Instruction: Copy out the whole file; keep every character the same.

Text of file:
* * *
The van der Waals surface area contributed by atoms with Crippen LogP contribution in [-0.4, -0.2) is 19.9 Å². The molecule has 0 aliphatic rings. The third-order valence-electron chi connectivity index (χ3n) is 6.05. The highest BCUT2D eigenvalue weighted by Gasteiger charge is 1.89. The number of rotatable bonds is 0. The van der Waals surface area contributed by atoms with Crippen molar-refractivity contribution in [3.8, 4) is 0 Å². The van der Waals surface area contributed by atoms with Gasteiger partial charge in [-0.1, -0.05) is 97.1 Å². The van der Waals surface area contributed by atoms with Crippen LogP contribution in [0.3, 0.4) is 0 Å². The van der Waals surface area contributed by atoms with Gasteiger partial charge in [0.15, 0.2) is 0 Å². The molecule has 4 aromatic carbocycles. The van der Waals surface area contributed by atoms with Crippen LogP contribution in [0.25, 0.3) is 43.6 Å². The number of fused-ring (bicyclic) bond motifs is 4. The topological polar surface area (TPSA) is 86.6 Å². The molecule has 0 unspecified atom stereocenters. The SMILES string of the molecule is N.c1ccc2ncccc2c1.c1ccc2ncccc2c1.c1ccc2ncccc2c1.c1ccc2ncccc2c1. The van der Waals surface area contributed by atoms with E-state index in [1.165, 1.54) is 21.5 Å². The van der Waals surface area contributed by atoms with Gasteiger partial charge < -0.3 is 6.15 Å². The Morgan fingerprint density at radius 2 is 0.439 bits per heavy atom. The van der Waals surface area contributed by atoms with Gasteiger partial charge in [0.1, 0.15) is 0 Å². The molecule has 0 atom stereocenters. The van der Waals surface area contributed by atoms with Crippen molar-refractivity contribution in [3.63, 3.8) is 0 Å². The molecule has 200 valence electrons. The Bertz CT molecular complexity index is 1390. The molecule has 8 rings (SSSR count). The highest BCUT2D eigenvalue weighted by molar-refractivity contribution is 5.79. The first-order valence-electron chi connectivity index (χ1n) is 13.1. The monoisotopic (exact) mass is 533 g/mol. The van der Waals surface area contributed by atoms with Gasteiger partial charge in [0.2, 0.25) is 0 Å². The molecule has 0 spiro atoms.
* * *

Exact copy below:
The van der Waals surface area contributed by atoms with Crippen LogP contribution in [-0.4, -0.2) is 19.9 Å². The molecule has 0 aliphatic rings. The third-order valence-electron chi connectivity index (χ3n) is 6.05. The highest BCUT2D eigenvalue weighted by Gasteiger charge is 1.89. The number of rotatable bonds is 0. The van der Waals surface area contributed by atoms with Crippen molar-refractivity contribution in [3.8, 4) is 0 Å². The van der Waals surface area contributed by atoms with Gasteiger partial charge in [-0.1, -0.05) is 97.1 Å². The van der Waals surface area contributed by atoms with Crippen LogP contribution in [0.3, 0.4) is 0 Å². The van der Waals surface area contributed by atoms with Gasteiger partial charge in [0.15, 0.2) is 0 Å². The molecule has 4 aromatic carbocycles. The van der Waals surface area contributed by atoms with Crippen LogP contribution in [0.25, 0.3) is 43.6 Å². The number of fused-ring (bicyclic) bond motifs is 4. The topological polar surface area (TPSA) is 86.6 Å². The molecule has 0 unspecified atom stereocenters. The SMILES string of the molecule is N.c1ccc2ncccc2c1.c1ccc2ncccc2c1.c1ccc2ncccc2c1.c1ccc2ncccc2c1. The van der Waals surface area contributed by atoms with E-state index in [1.165, 1.54) is 21.5 Å². The van der Waals surface area contributed by atoms with Gasteiger partial charge < -0.3 is 6.15 Å². The Morgan fingerprint density at radius 2 is 0.439 bits per heavy atom. The van der Waals surface area contributed by atoms with Gasteiger partial charge in [0.1, 0.15) is 0 Å². The molecule has 0 atom stereocenters. The van der Waals surface area contributed by atoms with Crippen molar-refractivity contribution in [3.63, 3.8) is 0 Å². The molecule has 200 valence electrons. The Bertz CT molecular complexity index is 1390. The molecule has 8 rings (SSSR count). The highest BCUT2D eigenvalue weighted by molar-refractivity contribution is 5.79. The first-order valence-electron chi connectivity index (χ1n) is 13.1. The monoisotopic (exact) mass is 533 g/mol. The van der Waals surface area contributed by atoms with Gasteiger partial charge in [0.2, 0.25) is 0 Å². The molecule has 0 spiro atoms.